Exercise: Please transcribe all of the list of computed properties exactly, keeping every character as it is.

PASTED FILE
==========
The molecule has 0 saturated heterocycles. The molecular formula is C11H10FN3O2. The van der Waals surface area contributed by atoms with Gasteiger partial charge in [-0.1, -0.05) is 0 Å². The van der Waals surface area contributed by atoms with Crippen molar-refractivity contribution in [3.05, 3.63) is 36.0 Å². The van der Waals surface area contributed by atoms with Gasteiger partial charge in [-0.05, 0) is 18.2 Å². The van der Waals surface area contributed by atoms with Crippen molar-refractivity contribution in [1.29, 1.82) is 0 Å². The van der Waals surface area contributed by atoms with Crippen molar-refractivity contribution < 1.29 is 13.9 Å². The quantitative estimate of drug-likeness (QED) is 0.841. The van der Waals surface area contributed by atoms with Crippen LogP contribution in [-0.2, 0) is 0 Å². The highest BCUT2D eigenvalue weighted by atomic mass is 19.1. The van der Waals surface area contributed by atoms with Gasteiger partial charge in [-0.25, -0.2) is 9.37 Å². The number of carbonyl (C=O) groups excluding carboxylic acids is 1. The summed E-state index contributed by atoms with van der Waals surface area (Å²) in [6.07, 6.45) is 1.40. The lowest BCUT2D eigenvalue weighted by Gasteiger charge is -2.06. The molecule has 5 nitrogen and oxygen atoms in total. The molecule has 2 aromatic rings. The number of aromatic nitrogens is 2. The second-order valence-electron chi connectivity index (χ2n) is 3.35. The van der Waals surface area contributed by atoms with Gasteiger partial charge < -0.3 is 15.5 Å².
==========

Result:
The molecule has 0 saturated heterocycles. The molecular formula is C11H10FN3O2. The van der Waals surface area contributed by atoms with Gasteiger partial charge in [-0.1, -0.05) is 0 Å². The van der Waals surface area contributed by atoms with Crippen molar-refractivity contribution in [3.05, 3.63) is 36.0 Å². The van der Waals surface area contributed by atoms with Gasteiger partial charge in [-0.05, 0) is 18.2 Å². The van der Waals surface area contributed by atoms with Crippen molar-refractivity contribution in [1.29, 1.82) is 0 Å². The van der Waals surface area contributed by atoms with Crippen molar-refractivity contribution < 1.29 is 13.9 Å². The quantitative estimate of drug-likeness (QED) is 0.841. The van der Waals surface area contributed by atoms with Crippen LogP contribution in [-0.2, 0) is 0 Å². The highest BCUT2D eigenvalue weighted by atomic mass is 19.1. The van der Waals surface area contributed by atoms with Gasteiger partial charge in [-0.25, -0.2) is 9.37 Å². The number of carbonyl (C=O) groups excluding carboxylic acids is 1. The summed E-state index contributed by atoms with van der Waals surface area (Å²) in [6.07, 6.45) is 1.40. The lowest BCUT2D eigenvalue weighted by Gasteiger charge is -2.06. The molecule has 5 nitrogen and oxygen atoms in total. The molecule has 2 aromatic rings. The number of aromatic nitrogens is 2. The second-order valence-electron chi connectivity index (χ2n) is 3.35. The van der Waals surface area contributed by atoms with Gasteiger partial charge < -0.3 is 15.5 Å².